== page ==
The Vatican has dealt with the sexual abuse scandals as other institutions would. It should be relying on its Christian values.
How in the name of God can the Roman Catholic Church put the pedophilia scandal behind it?
I do not invoke God's name lightly. The church's problem is, above all, theological and religious. Its core difficulty is that, rather than drawing on its Christian resources, the church has acted almost entirely on the basis of this world's imperatives and standards.
It has worried about lawsuits. It has worried about its image. It has worried about itself as an institution and about protecting its leaders from public scandal. In so doing, it has made millions of Catholics righteously furious and aggravated every one of its problems.
So instead of going away, the scandal keeps coming back - lately, in a form that seems to challenge Pope Benedict XVI himself. It was sickening to read Thursday's New York Times story reporting that Vatican officials "did not defrock a priest who molested as many as 200 deaf boys, even though several American bishops repeatedly warned them that failure to act on the matter could embarrass the church."
In Germany, the pope's home country, more than 300 victims have come forward in recent weeks, and Chancellor Angela Merkel, whose party has Catholic roots, called the scandal "a major challenge for our society."
…The church needs to show it understands the flaws of its own internal culture by examining its own conscience, its own practices, its own reflexes when faced with challenge. As the church rightly teaches, acknowledging the true nature of our sin is the one and only path to redemption and forgiveness. Read complete article – Philadelphia Inquirer
"For whoever wants to save his life will lose it,
whoever loses his life for me will find it."
E.J. Dionne Jr.
GEORGETOWN PUBLIC POLICY INSTITUTE (GPPI)
Washington Post columnist E.J. Dionne, Jr. excels in defining for readers the strengths and weaknesses of competing political philosophies. His analysis of American politics and trends of public sentiment is recognized as among the best in the business. He believes America is about to enter a new progressive era, a period of reform in government and renewed civic activism in our communities. Photo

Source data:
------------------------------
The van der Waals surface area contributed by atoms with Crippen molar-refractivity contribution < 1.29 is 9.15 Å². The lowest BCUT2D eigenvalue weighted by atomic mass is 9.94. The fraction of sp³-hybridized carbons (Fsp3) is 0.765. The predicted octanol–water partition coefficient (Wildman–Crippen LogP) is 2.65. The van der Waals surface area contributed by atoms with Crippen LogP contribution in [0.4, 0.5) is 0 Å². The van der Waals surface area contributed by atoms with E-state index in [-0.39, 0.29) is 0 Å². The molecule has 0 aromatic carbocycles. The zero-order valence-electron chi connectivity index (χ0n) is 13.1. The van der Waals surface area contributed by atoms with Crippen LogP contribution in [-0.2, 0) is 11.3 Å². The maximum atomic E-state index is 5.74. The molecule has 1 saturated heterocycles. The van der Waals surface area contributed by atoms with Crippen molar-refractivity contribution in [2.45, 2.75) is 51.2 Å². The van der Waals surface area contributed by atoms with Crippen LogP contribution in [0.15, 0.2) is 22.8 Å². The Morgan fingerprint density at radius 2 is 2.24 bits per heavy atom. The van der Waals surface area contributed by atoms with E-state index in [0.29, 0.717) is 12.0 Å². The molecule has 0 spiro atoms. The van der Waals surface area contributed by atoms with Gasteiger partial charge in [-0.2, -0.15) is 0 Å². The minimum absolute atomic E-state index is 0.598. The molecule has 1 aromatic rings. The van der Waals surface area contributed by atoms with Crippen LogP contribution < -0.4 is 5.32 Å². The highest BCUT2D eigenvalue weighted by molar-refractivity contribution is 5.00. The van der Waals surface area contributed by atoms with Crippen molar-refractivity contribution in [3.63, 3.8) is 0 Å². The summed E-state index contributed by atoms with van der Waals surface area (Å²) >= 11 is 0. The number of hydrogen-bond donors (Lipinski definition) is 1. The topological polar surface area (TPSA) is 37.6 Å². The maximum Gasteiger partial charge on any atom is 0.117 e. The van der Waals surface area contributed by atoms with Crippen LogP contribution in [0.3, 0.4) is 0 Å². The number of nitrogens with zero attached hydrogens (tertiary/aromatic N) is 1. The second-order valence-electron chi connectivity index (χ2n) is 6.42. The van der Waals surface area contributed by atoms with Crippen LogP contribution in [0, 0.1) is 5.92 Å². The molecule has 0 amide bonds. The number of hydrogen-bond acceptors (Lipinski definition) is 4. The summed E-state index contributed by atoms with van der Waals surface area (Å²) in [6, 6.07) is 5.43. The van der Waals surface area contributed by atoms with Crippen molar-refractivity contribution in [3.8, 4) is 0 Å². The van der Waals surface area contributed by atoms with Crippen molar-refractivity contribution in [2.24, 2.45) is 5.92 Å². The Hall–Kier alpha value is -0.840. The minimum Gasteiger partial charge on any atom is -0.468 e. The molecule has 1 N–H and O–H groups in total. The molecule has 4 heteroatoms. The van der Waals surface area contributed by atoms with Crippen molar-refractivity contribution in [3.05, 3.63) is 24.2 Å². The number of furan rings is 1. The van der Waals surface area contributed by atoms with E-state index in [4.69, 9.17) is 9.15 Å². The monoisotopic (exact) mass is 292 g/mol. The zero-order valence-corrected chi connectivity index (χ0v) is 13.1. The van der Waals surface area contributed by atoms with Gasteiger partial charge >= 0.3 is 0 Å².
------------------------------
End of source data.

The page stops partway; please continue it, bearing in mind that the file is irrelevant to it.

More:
Dionne spent fourteen years with the New York Times, reporting on state and local government, national politics, and from around the world, including stints in Paris, Rome, and Beirut. The Los Angeles Times praised his coverage of the Vatican as the best in two decades. Read more – Georgetown University
The Washington Post - E.J. Dionne Jr.
He is a University Professor at Georgetown University and a senior fellow at The Brookings Institution. Dionne has been a frequent commentator on politics for National Public Radio, ABC's "This Week," and NBC's "Meet the Press." His book "Why Americans Hate Politics" (1991), won the Los Angeles Times Book Prize and was a National Book Award nominee. He is also author of "Stand Up Fight Back: Republican Toughs, Democratic Wimps, and the Politics of Revenge" (2004), and "They Only Look Dead: Why Progressives Will Dominate The Next Political Era" (1996).
Dionne received the American Political Science Association's annual Carey McWilliams Award in 1996 for a major journalistic contribution to the understanding of politics. In 2002, he received the Empathy Award from the Volunteers of America, and in 2004 he won the National Human Services Assembly's Award for Excellence by a Member of the Media. Read more – The Washington Post
BERKLEY CENTER for Religion, Peace, and World Affairs – Georgetown University
E.J. Dionne, Jr.
Georgetown Public Policy Institute
E.J. Dionne is an influential columnist, University Professor at Georgetown University and a senior fellow at the Brookings Institution. His book Why Americans Hate Politics(1991), won the Los Angeles Times Book Prize and was a National Book Award nominee. He is also author of Stand Up Fight Back: Republican Toughs, Democratic Wimps, and the Politics of Revenge (2004), and They Only Look Dead: Why Progressives Will Dominate The Next Political Era (1996). In January 2008 Dionne spoke at “Debating Jim Wallis's book The Great Awakening: Reviving Faith & Politics in a Post-Religious Right America,” an event co-sponsored by the Berkley Center and Sojourners. Read more - BERKLEY CENTER - Georgetown University
"Someday, maybe, there will exist a well-informed, well-considered, and yet fervent public conviction that the most deadly of all possible sins is the mutilation of a child's spirit." Erik Erikson
…whoever causes one of these little ones who believe in Me to stumble, it would be better for him to have a heavy millstone hung around his neck, and to be drowned in the depth of the sea. Matthew 18:6
Important note: No disrespect meant to Pope Benedict XVI or the hierarchy, the one and only concern is the safety and well-being of children. Kids are being hurt!!!